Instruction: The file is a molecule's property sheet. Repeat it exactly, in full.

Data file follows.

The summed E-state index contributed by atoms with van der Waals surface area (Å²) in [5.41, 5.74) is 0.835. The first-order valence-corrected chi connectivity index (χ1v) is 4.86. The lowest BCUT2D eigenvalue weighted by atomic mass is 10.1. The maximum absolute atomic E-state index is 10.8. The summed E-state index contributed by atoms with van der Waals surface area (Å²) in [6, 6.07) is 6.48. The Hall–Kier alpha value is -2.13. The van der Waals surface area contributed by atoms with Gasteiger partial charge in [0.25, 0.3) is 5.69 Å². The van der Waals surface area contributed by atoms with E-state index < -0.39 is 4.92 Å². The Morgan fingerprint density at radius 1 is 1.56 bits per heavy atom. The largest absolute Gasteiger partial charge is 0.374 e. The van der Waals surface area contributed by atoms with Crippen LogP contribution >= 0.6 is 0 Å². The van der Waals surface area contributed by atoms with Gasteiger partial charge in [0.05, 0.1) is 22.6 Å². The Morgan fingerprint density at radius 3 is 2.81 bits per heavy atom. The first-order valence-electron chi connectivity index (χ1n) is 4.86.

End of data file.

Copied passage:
The summed E-state index contributed by atoms with van der Waals surface area (Å²) in [5.41, 5.74) is 0.835. The first-order valence-corrected chi connectivity index (χ1v) is 4.86. The lowest BCUT2D eigenvalue weighted by atomic mass is 10.1. The maximum absolute atomic E-state index is 10.8. The summed E-state index contributed by atoms with van der Waals surface area (Å²) in [6, 6.07) is 6.48. The Hall–Kier alpha value is -2.13. The van der Waals surface area contributed by atoms with Gasteiger partial charge in [0.25, 0.3) is 5.69 Å². The van der Waals surface area contributed by atoms with E-state index < -0.39 is 4.92 Å². The Morgan fingerprint density at radius 1 is 1.56 bits per heavy atom. The largest absolute Gasteiger partial charge is 0.374 e. The van der Waals surface area contributed by atoms with Crippen LogP contribution >= 0.6 is 0 Å². The van der Waals surface area contributed by atoms with Gasteiger partial charge in [0.05, 0.1) is 22.6 Å². The Morgan fingerprint density at radius 3 is 2.81 bits per heavy atom. The first-order valence-electron chi connectivity index (χ1n) is 4.86.